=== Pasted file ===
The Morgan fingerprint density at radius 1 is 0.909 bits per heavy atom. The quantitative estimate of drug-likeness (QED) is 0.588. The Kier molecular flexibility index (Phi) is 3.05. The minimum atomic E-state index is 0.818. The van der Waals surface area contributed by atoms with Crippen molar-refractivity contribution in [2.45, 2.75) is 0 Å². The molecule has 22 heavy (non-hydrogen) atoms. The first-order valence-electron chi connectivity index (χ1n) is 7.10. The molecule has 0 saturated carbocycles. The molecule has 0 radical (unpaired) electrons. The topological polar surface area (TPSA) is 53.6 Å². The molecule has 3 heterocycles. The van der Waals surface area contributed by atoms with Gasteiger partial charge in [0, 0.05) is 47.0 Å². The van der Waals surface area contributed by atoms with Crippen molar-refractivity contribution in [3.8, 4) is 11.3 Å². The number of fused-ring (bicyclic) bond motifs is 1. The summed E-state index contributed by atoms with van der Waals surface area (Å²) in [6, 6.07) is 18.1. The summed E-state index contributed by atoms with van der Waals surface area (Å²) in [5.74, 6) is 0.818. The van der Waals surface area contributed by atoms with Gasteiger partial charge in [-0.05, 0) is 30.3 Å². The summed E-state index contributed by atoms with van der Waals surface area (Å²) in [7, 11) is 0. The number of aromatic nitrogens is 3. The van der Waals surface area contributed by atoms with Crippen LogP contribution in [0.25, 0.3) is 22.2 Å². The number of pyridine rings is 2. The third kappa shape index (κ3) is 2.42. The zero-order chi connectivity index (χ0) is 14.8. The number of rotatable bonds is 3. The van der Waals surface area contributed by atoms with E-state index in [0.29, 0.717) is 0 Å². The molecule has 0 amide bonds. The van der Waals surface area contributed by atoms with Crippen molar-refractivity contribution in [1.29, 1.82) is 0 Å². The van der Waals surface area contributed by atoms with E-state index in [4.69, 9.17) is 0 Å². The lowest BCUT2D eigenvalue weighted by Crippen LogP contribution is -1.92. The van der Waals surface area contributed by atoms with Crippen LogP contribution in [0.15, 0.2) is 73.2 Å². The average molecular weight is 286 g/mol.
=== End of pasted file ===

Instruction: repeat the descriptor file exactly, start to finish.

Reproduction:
The Morgan fingerprint density at radius 1 is 0.909 bits per heavy atom. The quantitative estimate of drug-likeness (QED) is 0.588. The Kier molecular flexibility index (Phi) is 3.05. The minimum atomic E-state index is 0.818. The van der Waals surface area contributed by atoms with Crippen molar-refractivity contribution in [2.45, 2.75) is 0 Å². The molecule has 22 heavy (non-hydrogen) atoms. The first-order valence-electron chi connectivity index (χ1n) is 7.10. The molecule has 0 saturated carbocycles. The molecule has 0 radical (unpaired) electrons. The topological polar surface area (TPSA) is 53.6 Å². The molecule has 3 heterocycles. The van der Waals surface area contributed by atoms with Gasteiger partial charge in [0, 0.05) is 47.0 Å². The van der Waals surface area contributed by atoms with Crippen molar-refractivity contribution in [3.8, 4) is 11.3 Å². The number of fused-ring (bicyclic) bond motifs is 1. The summed E-state index contributed by atoms with van der Waals surface area (Å²) in [6, 6.07) is 18.1. The summed E-state index contributed by atoms with van der Waals surface area (Å²) in [5.74, 6) is 0.818. The van der Waals surface area contributed by atoms with Gasteiger partial charge in [-0.05, 0) is 30.3 Å². The summed E-state index contributed by atoms with van der Waals surface area (Å²) in [7, 11) is 0. The number of aromatic nitrogens is 3. The van der Waals surface area contributed by atoms with Crippen LogP contribution in [0.25, 0.3) is 22.2 Å². The number of pyridine rings is 2. The third kappa shape index (κ3) is 2.42. The zero-order chi connectivity index (χ0) is 14.8. The number of rotatable bonds is 3. The van der Waals surface area contributed by atoms with E-state index in [0.29, 0.717) is 0 Å². The molecule has 0 amide bonds. The van der Waals surface area contributed by atoms with Crippen molar-refractivity contribution in [1.29, 1.82) is 0 Å². The van der Waals surface area contributed by atoms with E-state index in [4.69, 9.17) is 0 Å². The lowest BCUT2D eigenvalue weighted by Crippen LogP contribution is -1.92. The van der Waals surface area contributed by atoms with Crippen LogP contribution in [0.15, 0.2) is 73.2 Å². The average molecular weight is 286 g/mol.